Are we forcing the agenda, or following theirs? Like one aptly named blogger “poorpeacefulnpolite”.
    We generally expect too much from Government, (their fault for they want us to believe they have the power), but we can otherwise be holding them to account for which they are responsible.

    Liked by 1 person

  • David,

    i told you that didnt i? is that why you chose that quote? lol

    at any rate they still have to be prepared and come with solid plans with workable, relevant, practicable ideas. young people know the deal. and in order to win hearts and minds it cant be the usual political nonsense

    Like

  • @Green

    They cannot come with those plan if as a party they are not ready read have the skill set in place. Have you observed that Verla is shadowing finance? She is not possessed with he same political energy to match Mia.

    Did you listen to the Brasstacks program last Sunday? How many times was Verla discussed or referred to?

    Like

  • @ David February 25, 2020 3:20 PM

    I fully agree with your analysis that we will soon see another DLP government in power. Baloney, Bizzy, COW, Kyffin and the other lords of the island always need a handful of servants to do the dirty work and oppress the masses. The businessmen, diplomats and expats do not care who runs the government business for them, as long as the masses do not become rebellious like in Jamaica or Guyana.

    The only difference to the time until 2018 is that then they won’t find any more idiots from Canada and Switzerland to grant them a syndicated loan.

    Like

  • @ de pedantic Dribbler
    We need to move the debate further. One will scarcely see the real results of progressive educational reform under two generations. The real effects of the introduction of free education is what built the solid black upper class and middle class.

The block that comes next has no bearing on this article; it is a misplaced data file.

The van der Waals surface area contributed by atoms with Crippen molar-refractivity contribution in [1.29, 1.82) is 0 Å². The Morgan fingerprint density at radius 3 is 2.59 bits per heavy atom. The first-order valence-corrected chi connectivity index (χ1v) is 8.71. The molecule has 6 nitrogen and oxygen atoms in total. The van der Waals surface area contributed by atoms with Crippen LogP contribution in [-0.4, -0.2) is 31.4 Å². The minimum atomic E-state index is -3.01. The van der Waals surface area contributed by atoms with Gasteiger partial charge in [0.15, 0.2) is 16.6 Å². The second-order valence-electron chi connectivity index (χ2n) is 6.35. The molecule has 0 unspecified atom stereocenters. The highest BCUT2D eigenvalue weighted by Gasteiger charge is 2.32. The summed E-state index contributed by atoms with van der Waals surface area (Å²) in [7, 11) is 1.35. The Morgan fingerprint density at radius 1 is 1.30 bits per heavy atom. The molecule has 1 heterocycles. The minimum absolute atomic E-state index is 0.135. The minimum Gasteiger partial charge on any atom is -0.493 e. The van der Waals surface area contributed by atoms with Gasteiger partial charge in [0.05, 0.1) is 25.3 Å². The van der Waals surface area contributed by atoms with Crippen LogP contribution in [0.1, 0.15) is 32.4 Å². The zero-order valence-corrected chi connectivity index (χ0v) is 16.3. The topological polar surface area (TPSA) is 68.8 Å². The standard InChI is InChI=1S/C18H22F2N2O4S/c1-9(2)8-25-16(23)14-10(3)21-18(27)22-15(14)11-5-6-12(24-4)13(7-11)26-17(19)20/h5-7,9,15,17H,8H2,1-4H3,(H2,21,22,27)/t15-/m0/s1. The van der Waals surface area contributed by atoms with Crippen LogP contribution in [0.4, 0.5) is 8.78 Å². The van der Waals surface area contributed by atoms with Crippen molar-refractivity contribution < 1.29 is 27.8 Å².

We should be focusing on the symbiosis of education socio economic policy and human resource needs and management. In other words where do we want the society to be in the next twenty five to fifty years while exploiting any immediate benefits.
    Any other thinking/ discussion is pathetically pedestrian.

    Liked by 2 people

  • If a 32 yr old cohort had entered a reformed educational system at the beginning of the Arthur years they will now be world class. Instead we are dumbing down. If our future is going to be based on tourism, all we need is an education for bartenders, waiters and taxi drivers.

    Liked by 1 person

  • @ Hal Austin February 25, 2020 4:03 PM

    That’ right. I’ve been preaching that for years. All the training in academic professions close to the state has only led the government to inflate the state apparatus beyond measure to create jobs for people who would otherwise have to emigrate or be unemployed.

    We have far too many academics for the small and underperforming economy who can’t even hold a brush or cook properly. We have more lawyers than the number of annual property transfers and more economists than companies.

    What our panelists here classify as the local upper and middle class are completely overindebted households without access to foreign currency. 95 percent of all households in Babados live from hand to mouth and would be insolvent after a month without a salary.

    Like

  • @Greene

    Further Verla has some challenging issues to deal which calls for her to be confident the party is behind her:

    • Guyson Mayers, does she have the influence to keep him in check? So far he has been making some unhelpful statements
    • the Donville Inniss matter is showing to be protracted, may well progress into late in the year, if she is unlucky and he gets prison time…

    • Stuart promised to decend from Mount Olympus for part 2, if he continues along the same path as per 1 …

    • she has the Lowes, Brathwaites, Jones, Kellmans from the old guards commanding media space and there is little to nothing coming from the new guard with the exception of Simon Alleyne. Will give Andre Worrell a pass.